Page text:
An increase in competition and broader product lines has resulted in cannibalization of product categories. This waste of marketing resources concerns both manufacturers and retailers and has drawn the attention of marketers to the need for effective category management. One strategy to consolidate categories is product elimination. The questions that concern managers are where will the customers of the eliminated brand go and will the customers be captured by the same manufacturer? This dissertation seeks to provide an answer to this question by developing a metric and modeling approach to measure the level of reverse cannibalization and evaluate changes in competitive position as a result of brand exit. This dissertation develops a hybrid reverse cannibalization model that utilizes both customer background information and transactional data to measure changes in competitive position upon the exit of a brand. A brand draw metric was developed as the ratio of the number of customers drawn by a brand from another brand's core group to the size of the competitor's core group. Bootstrapping experiments with 6, 8, and 10 brands were conducted to test the robustness of the brand draw metric. A Multinomial Logit model was specified to examine the plausibility of the proportional draw market share model assumption. The violation of the Independence of Irrelevant Alternatives assumption provided support for the finding of asymmetries in brand draws. The MNL and hybrid models suggest that some brands compete more strongly with sister brands than with competing manufacturer brands. Strategic implications of the model findings are discussed for each simulated brand exit. The dissertation provides substantive contributions through an enriched understanding of category structures and brand draw effects. The reverse cannibalization model to predict brand choice in the event of a brand exit and the robust brand draw metric that captures asymmetric competitive effects are methodological contributions. The model makes a valuable contribution to marketing practice because it allows marketers to evaluate the potential for strategic changes to product lines through simulated exits.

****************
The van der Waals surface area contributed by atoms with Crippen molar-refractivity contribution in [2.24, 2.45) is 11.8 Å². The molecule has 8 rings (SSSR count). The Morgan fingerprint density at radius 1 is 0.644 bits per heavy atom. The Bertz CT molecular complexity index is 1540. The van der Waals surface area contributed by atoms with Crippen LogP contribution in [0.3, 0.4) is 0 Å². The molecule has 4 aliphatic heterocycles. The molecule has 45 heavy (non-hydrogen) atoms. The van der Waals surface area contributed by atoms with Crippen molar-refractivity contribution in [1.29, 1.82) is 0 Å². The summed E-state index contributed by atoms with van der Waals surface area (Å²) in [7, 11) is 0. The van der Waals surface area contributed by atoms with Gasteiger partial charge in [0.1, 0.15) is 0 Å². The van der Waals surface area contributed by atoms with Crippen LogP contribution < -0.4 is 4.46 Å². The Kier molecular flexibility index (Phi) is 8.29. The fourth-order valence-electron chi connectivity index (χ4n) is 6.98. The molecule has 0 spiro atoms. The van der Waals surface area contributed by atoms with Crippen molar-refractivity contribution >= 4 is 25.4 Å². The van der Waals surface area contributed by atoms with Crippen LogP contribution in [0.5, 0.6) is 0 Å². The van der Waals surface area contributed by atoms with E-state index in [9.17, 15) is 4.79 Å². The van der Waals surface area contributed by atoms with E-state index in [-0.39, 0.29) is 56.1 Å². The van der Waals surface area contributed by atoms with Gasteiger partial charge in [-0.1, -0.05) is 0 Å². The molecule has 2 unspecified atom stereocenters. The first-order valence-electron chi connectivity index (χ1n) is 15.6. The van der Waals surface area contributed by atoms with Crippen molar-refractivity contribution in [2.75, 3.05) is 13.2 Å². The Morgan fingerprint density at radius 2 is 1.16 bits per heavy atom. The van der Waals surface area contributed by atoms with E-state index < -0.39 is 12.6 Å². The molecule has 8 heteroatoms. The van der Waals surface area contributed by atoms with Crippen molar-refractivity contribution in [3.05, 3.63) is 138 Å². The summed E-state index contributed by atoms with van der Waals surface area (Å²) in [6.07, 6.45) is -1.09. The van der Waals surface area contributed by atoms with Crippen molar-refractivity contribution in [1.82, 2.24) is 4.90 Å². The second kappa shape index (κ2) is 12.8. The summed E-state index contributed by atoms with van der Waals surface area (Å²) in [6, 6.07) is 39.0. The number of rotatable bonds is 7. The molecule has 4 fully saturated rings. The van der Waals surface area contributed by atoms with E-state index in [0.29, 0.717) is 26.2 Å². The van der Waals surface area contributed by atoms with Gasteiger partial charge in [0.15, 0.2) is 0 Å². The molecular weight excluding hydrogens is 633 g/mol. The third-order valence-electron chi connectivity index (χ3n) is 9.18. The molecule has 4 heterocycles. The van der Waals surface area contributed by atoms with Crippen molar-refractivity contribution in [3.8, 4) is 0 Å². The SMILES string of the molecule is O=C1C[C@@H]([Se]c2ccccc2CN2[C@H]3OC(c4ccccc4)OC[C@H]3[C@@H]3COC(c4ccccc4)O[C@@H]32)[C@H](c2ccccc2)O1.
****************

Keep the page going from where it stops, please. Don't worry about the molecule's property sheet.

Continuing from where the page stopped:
|Date||01 January 1997|
|Source Sets||University of Massachusetts, Amherst|
|Source||Doctoral Dissertations Available from Proquest|
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